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[uh-reyt] /əˈreɪt/
noun, Physical Geography, Geology.
a sharp rugged mountain ridge, produced by glaciation.
Origin of arête
1860-65; < French; Old French areste sharp ridge < Latin arista awn, ear of wheat Unabridged
Based on the Random House Dictionary, © Random House, Inc. 2017.
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British Dictionary definitions for arête


/əˈreɪt; əˈrɛt/
a sharp ridge separating two cirques or glacial valleys in mountainous regions
Word Origin
C19: from French: fishbone, backbone (of a fish), ridge, sharp edge, from Latin arista ear of corn, fishbone
Collins English Dictionary - Complete & Unabridged 2012 Digital Edition
© William Collins Sons & Co. Ltd. 1979, 1986 © HarperCollins
Publishers 1998, 2000, 2003, 2005, 2006, 2007, 2009, 2012
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Word Origin and History for arête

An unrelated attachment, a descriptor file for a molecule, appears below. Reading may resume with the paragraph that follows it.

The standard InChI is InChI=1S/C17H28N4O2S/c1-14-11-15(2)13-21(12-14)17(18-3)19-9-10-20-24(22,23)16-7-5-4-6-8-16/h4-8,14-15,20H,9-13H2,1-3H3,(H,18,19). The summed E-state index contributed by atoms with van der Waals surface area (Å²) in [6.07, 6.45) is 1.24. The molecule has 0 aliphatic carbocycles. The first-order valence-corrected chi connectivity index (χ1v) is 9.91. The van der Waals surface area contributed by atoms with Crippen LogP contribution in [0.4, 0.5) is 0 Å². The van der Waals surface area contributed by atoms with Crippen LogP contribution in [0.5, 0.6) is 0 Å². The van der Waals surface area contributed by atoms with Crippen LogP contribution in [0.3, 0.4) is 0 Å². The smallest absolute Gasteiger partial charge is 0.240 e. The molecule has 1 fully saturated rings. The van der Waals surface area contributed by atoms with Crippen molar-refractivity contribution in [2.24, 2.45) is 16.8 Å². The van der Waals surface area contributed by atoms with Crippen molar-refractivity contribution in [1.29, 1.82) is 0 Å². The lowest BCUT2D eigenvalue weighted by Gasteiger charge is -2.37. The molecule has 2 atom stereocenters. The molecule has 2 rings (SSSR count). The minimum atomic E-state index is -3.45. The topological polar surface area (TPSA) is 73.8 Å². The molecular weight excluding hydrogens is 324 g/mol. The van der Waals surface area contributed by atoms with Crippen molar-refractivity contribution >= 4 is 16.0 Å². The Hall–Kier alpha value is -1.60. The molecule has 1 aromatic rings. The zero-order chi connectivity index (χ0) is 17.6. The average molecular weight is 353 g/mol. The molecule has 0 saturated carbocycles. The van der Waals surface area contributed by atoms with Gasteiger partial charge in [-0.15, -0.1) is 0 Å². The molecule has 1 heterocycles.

"sharp crest of a mountain," 1862, from Swiss French arête, from Latin arista "ear of grain, the top of an ear," which probably is of Etruscan origin. The figure is of something jagged.



important concept in Greek philosophy, "virtue, excellence," especially of manly qualities; literally "that which is good." The comparative form is areion, the superlative is aristos (cf. aristocracy).

Online Etymology Dictionary, © 2010 Douglas Harper
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arête in Science
A sharp, narrow ridge or spur commonly found above the snow line in mountainous areas that have been sculpted by glaciers. Arêtes form as the result of the continued backward erosion of adjoining cirques.
The American Heritage® Science Dictionary
Copyright © 2002. Published by Houghton Mifflin. All rights reserved.
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